Industrial finishing equipment manufacturer Guyson International offers plastic injection moulders a package of maintenance cleaning equipment for moulds, dies and injection lead screws. Cleaning contaminations from injection tooling, without dimensional change to the geometry or degradation of the mould material itself, is vital to maintaining optimum performance. The group offers numerous dry blast and ultrasonic cleaning options.
The process starts with test and evaluation, which includes process trials. Prospective customers are encouraged to submit sample components for free feasibility testing in the company’s development workshop.
Once the injection moulds or injection mould screws arrive at Guyson they are taken to the test facility to undergo a comprehensive series of cleaning procedures to ascertain whether blasting — without dimensional change, or ultrasonic cleaning is the best solution. This recommendation is not only based on the most appropriate cleaning method but also takes into consideration component size and weight, throughput volumes, factory space availability, budget, health and safety and environmental issues.
Once a recommendation is made a quote is issued and this is progressed through the sales channel with local visits and consultations from Guyson’s team of sales engineers.
Ultrasonic cleaning is used for removing tough, burnt-on residues from mould faces or degreasing and cleaning assembled moulds without the need for mould disassembly. This cleaning without the need for stripping can sometimes offer an advantage over dry blasting methods.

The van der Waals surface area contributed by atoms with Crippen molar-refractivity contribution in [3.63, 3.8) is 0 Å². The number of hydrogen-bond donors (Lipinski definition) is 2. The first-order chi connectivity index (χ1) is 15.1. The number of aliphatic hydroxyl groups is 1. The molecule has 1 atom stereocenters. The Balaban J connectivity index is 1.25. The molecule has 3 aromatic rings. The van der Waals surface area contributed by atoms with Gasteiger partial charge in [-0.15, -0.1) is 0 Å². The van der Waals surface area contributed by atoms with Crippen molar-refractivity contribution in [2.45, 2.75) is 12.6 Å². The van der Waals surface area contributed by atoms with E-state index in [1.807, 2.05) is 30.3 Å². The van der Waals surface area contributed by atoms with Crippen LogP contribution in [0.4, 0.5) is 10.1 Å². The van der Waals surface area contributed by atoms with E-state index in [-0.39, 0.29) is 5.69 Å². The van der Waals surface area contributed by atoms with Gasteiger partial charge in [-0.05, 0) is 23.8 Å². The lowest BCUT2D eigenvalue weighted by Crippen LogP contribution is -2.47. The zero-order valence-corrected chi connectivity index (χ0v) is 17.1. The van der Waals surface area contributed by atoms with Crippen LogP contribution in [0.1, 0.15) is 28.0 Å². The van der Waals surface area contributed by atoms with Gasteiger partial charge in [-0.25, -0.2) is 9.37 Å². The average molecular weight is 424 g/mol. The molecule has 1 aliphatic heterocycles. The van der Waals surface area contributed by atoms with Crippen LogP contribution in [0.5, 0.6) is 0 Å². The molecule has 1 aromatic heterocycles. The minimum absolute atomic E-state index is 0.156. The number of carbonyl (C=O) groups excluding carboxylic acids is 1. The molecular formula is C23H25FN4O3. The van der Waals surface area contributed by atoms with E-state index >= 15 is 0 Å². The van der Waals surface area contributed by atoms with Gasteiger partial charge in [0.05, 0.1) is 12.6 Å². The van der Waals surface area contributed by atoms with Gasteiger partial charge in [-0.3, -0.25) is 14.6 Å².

Users can choose between Kerry KS and UCR tanks. The difference being that UCR models offer an integrated second tank used for rinsing and hand spray nozzle for rinsing off the part. Numerous standard size options are available for both models and special sizes can be made to order. All are constructed using AISI 316L polished stainless steel tanks for durability, whilst Kerry Pulsatron ultrasonic generators ensure powerful parts cleaning and long equipment life.
The injection moulds are placed in the steel constructed basket and then gently lowered into the cleaning tank. Very heavy moulds may need a supporting grill lower floor inside the tank to help support their weight. The cleaning time is then selected in the membrane keypad and the LCD panel displays the temperature and time set by the user, the time elapsed since the start of the cleaning process, and the status of the power supply, heater and ultrasonics. Guyson’s Kerry KS ultrasonic tanks have been designed to use safe aqueous solutions.
Ultrasonic transducers bonded to the tank base provide high performance and reliability together with uniform distribution of the ultrasonic energy but if high degrees of loose contaminant is encountered during trials – side mounted transducers may be recommended to provide more effective cleaning – as the loose soil dropping to the base of the tank can reduce base mounted transducer effectiveness under certain conditions.
Transducer frequency is factory tuned to the individual tank/transducer combination and then optimised under normal usage conditions with frequency sweep and fully automatic tuning.